What’s the difference between preservation, rehabilitation, and restoration, and reconstruction?

These four approaches to historic buildings are defined in the Secretary of the Interior’s Standards for the Treatment of Historic Properties.

Preservation: places a high premium on the retention of all historic fabric through conservation, maintenance, and repair. It respects a building’s continuum over time, and through successive occupancies, and the respectful changes and alterations that are made.

Rehabilitation: emphasizes the retention and repair of historic materials, but more latitude is provided for replacement because it is assumed the property is more deteriorated prior to work.

Restoration: focuses on the retention of materials from the most significant time in a property’s history, while permitting the removal of materials from other periods.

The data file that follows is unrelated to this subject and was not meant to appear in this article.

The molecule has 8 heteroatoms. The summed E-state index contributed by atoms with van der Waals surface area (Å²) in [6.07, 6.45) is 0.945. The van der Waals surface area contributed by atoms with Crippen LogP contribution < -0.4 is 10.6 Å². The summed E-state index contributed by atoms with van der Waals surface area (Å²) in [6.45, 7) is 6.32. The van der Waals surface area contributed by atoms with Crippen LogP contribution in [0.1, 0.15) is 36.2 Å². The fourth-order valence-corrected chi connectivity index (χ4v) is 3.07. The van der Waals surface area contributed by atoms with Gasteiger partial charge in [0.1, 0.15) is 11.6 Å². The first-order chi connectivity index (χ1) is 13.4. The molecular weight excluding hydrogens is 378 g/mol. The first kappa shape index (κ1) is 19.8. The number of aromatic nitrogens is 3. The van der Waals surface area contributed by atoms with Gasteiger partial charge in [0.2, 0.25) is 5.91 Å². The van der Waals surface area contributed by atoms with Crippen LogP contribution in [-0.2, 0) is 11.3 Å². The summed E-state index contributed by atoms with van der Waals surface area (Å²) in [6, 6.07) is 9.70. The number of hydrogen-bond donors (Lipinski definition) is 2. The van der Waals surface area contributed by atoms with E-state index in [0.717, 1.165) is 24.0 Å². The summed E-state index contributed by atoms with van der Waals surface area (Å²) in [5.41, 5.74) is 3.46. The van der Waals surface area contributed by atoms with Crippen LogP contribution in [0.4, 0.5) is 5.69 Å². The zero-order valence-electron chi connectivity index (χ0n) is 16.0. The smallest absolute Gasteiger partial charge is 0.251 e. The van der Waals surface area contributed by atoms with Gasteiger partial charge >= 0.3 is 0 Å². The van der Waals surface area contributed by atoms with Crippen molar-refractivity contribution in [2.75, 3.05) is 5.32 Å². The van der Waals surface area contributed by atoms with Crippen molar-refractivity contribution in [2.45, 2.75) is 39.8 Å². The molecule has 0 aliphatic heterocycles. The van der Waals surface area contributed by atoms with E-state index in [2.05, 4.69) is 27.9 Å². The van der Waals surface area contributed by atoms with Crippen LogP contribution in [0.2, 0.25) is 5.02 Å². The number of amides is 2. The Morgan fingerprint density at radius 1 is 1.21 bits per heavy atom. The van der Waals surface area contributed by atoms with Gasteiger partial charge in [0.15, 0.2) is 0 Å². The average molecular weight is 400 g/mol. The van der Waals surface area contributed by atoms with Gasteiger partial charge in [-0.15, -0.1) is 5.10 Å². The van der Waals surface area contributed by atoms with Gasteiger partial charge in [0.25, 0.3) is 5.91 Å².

Reconstruction: establishes limited opportunities to re-create a non-surviving site, landscape, building, structure, or object in all new materials.

Source: National Park Service: The Secretary of the Interior’s Standards for the Treatment of Historic Properties, Introduction ” Choosing an Appropriate Treatment for the Historic Building”
http://www2.cr.nps.gov/tps/standguide/overview/choose_treat.html

see also: Introduction: Using the Standards and Guidelines for a Preservation, Rehabilitation, Restoration, or Reconstruction Project.”
http://www2.cr.nps.gov/tps/standguide/overview/using_standguide.html

Another excellent source for information on this topic is the Historic Preservation Services, National Park Service, Technical Preservation Services for Historic Buildings:

Secretary of the Interior’s Standards for the Treatment of Historic Properties
http://www2.cr.nps.gov/tps/secstan4.html
This source provides helpful information for choosing a treatment and the scope of work involved in each.